By Liza Keānuenueokalani Williams & Kristine Zeigler

Planet Women is fostering a new model of leadership, one that embraces power sharing, collaboration, compassion and intuitive wisdom; one that centers women and marginalized voices; and one that seeks to understand and address our history of oppression and colonialism, an unhealed wound that still impacts the way we treat people and nature.

But how do we change the way we do things, you know, the things that happen in our organizations all the time, like meetings?

Take decolonization. Understanding colonialism and creating new visions for the future are one of our goals…

One of my favorite vacation moments: friendly burros free-wheeling through the town of Oatman, AZ.

I am refreshed, recharged, and rested after an epic and Covid-safe road trip with my husband across the Desert Southwest last month. We were fully vaccinated and I wanted to rest my eyeballs on a wide horizon.

But before hopping into our rental car, I was feeling depressed, resentful, cynical, anxious and negative. As the co-founder and CEO of a start-up and a member of the human race trying to stay motivated and on-guard against the highly contagious Covid-19 virus, I was drained. As the numbers of sick, dying, and dead climbed, I wondered if my lack of energy even…

Louise Dusengiyera, a Rwandan coffee farmer who is part of the Kula Fellowship program. (Image courtesy of Kula Project)

Planet Women is partnering with Kula Project and One Tree Planted to support five female entrepreneurs through the Kula Fellowship program. The Kula Fellowship provides coffee industry training, business investment, and life and leadership skills to empower women to build profitable businesses, raise healthy families, and provide an education for their children, while stewarding the environment. Kula Project interviewed the fellows to understand their experience with the program and what they hope to achieve. Below is one woman’s story…meet Louise Dusengiyera.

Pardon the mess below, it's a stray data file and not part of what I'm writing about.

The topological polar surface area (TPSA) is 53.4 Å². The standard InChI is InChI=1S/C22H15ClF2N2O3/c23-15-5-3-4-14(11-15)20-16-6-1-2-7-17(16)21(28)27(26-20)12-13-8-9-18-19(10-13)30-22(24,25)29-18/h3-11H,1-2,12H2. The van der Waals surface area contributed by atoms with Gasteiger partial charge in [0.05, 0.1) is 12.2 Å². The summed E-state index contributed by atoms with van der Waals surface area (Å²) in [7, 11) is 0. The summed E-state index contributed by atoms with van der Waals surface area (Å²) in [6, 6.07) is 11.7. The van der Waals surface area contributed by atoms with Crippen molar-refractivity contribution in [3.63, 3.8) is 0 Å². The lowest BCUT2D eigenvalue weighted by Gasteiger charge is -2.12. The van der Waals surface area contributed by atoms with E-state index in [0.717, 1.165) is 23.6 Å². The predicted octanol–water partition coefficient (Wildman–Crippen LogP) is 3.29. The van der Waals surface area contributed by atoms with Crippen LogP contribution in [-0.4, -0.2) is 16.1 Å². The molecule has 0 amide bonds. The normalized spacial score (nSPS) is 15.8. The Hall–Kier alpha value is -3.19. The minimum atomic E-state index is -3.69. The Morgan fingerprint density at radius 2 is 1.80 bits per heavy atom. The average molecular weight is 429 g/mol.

Today marks exactly one month of continuous protests in Colombia where the people have taken to the streets to call for an end to human rights violations and corruption in the government. Read this first-hand account from a friend on the ground.

Note that this is a written, first-hand account from a protester on the ground. We are withholding their name for their safety.

Why are people protesting?

From the beginning of the “Paro Nacional” or National Strike on April 28th, Colombians across the country have been continuously protesting to speak up against many issues we face, including: political corruption, increased taxes during the pandemic, environmental injustice and human rights violations. The city of Cali has been a symbol of resilience for the entire country and it’s the epicenter of the protests. …

Kahala in Honolulu on Oʻahu, Hawaii, the island where Liza grew up. © Liza K. Williams

As humans, we have inherited this great, big, beautiful, green-blue planet. We are gifted food, sustenance, awe-inspiring beauty, health, regeneration, and much more from our planet’s lands and waters. As the most impactful species on the planet we have been offered the opportunity to learn more about how we fit into the interdependent web that creates all of life. …

Planet Women stands in solidarity against all forms of racism and xenophobia. According to a recent report from the Center for the Study of Hate and Extremism at California State University, San Bernardino, overall hate crimes decreased by 7% in 2020 in the United States. However, hate crimes targeting Asian American and Pacific Islander (AAPI) communities increased by a stark 149%. These attacks have included verbal abuse, violence and the vandalization of Asian-owned businesses, especially in the largest U.S. cities. …

Planet Women

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